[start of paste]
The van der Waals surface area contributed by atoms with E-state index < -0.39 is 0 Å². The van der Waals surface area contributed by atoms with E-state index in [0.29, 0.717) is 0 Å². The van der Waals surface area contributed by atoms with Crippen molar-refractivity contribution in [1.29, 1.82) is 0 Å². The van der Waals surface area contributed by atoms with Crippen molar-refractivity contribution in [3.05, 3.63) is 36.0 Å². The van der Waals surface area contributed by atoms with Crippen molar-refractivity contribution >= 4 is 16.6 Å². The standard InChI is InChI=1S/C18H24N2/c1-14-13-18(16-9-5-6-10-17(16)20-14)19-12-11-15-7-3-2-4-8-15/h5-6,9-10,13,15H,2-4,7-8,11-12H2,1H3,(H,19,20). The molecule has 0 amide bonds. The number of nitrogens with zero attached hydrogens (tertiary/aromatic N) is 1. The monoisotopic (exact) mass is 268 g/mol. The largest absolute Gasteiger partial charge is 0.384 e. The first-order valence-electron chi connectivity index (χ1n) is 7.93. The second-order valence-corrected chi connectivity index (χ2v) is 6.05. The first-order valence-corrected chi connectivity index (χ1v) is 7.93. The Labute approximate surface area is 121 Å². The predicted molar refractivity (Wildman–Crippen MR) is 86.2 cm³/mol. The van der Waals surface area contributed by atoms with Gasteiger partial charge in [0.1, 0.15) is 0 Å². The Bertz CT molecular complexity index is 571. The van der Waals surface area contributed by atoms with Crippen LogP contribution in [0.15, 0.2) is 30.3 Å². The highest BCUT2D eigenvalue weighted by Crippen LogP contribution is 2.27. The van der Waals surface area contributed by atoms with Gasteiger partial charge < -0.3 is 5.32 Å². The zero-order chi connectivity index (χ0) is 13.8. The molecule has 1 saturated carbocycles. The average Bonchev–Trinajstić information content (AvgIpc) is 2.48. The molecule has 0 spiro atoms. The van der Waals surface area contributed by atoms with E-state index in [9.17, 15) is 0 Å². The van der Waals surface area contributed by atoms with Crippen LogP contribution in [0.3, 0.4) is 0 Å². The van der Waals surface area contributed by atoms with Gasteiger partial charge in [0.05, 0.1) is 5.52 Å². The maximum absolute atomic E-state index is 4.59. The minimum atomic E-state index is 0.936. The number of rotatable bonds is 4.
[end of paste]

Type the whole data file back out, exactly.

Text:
The van der Waals surface area contributed by atoms with E-state index < -0.39 is 0 Å². The van der Waals surface area contributed by atoms with E-state index in [0.29, 0.717) is 0 Å². The van der Waals surface area contributed by atoms with Crippen molar-refractivity contribution in [1.29, 1.82) is 0 Å². The van der Waals surface area contributed by atoms with Crippen molar-refractivity contribution in [3.05, 3.63) is 36.0 Å². The van der Waals surface area contributed by atoms with Crippen molar-refractivity contribution >= 4 is 16.6 Å². The standard InChI is InChI=1S/C18H24N2/c1-14-13-18(16-9-5-6-10-17(16)20-14)19-12-11-15-7-3-2-4-8-15/h5-6,9-10,13,15H,2-4,7-8,11-12H2,1H3,(H,19,20). The molecule has 0 amide bonds. The number of nitrogens with zero attached hydrogens (tertiary/aromatic N) is 1. The monoisotopic (exact) mass is 268 g/mol. The largest absolute Gasteiger partial charge is 0.384 e. The first-order valence-electron chi connectivity index (χ1n) is 7.93. The second-order valence-corrected chi connectivity index (χ2v) is 6.05. The first-order valence-corrected chi connectivity index (χ1v) is 7.93. The Labute approximate surface area is 121 Å². The predicted molar refractivity (Wildman–Crippen MR) is 86.2 cm³/mol. The van der Waals surface area contributed by atoms with Gasteiger partial charge in [0.1, 0.15) is 0 Å². The Bertz CT molecular complexity index is 571. The van der Waals surface area contributed by atoms with Crippen LogP contribution in [0.15, 0.2) is 30.3 Å². The highest BCUT2D eigenvalue weighted by Crippen LogP contribution is 2.27. The van der Waals surface area contributed by atoms with Gasteiger partial charge < -0.3 is 5.32 Å². The zero-order chi connectivity index (χ0) is 13.8. The molecule has 1 saturated carbocycles. The average Bonchev–Trinajstić information content (AvgIpc) is 2.48. The molecule has 0 spiro atoms. The van der Waals surface area contributed by atoms with E-state index in [9.17, 15) is 0 Å². The van der Waals surface area contributed by atoms with Crippen LogP contribution in [0.3, 0.4) is 0 Å². The van der Waals surface area contributed by atoms with Gasteiger partial charge in [0.05, 0.1) is 5.52 Å². The maximum absolute atomic E-state index is 4.59. The minimum atomic E-state index is 0.936. The number of rotatable bonds is 4.